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Glenn Dean (Vatorman) | all galleries >> Better Baskets by Babcock > Hoop-ing
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Hoop-ing
29-SEP-2008

Hoop-ing

To bend wood, it must be soaked. In the background we see the bath used to soak the hoop strips in hot water provided by the boiler. The wetted hoops would then be wrapped around the forms centre-left to dry into shape.

Nikon D300 ,Tamron SP AF 11-18mm f/4.5-5.6 Di II LD IF
1/15s f/4.5 at 11.0mm iso1250 hide exif
Full EXIF Info
Date/Time29-Sep-2008 19:29:27
MakeNikon
ModelNIKON D300
Flash UsedNo
Focal Length11 mm
Exposure Time1/15 sec
Aperturef/4.5
ISO Equivalent1250
Exposure Bias
White Balance
Metering Modematrix (5)
JPEG Quality
Exposure Programaperture priority (3)
Focus Distance

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Rob Stevenson 06-Jun-2012 12:44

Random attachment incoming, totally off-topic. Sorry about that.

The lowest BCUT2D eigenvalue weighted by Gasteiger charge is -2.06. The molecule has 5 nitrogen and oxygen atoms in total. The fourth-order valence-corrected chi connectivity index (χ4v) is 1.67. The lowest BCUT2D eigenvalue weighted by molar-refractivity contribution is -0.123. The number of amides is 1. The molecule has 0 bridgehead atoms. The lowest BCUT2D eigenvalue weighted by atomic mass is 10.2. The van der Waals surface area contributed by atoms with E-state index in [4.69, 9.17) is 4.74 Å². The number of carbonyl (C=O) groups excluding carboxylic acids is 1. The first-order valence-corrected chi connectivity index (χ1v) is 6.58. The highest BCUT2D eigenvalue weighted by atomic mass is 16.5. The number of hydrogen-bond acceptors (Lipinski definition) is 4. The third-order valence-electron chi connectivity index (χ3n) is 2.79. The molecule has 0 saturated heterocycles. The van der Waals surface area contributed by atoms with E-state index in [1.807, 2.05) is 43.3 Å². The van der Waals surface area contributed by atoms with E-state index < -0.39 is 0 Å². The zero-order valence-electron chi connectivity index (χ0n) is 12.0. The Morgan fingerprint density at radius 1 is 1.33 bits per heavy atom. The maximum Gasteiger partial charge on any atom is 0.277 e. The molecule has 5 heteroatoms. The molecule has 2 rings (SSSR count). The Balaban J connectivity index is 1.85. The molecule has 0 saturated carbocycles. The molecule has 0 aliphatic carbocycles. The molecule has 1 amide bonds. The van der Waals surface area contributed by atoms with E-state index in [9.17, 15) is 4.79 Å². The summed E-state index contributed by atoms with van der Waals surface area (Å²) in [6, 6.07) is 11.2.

"To bend wood, it must be soaked."

That's a common misconception. It's even common among those who've worked with wood all their lives (as I have.) But the truth is, it's the heat that makes the wood pliable enough to bend, not the soaking. So it's the heat of the water that does it, and steam would work as well. Even dry heat would work though it might cause tiny surface splinters to form, depending on what wood is being bent. For example, the very rounded form of an acoustic guitar body is made through the application of dry heat to the wood.
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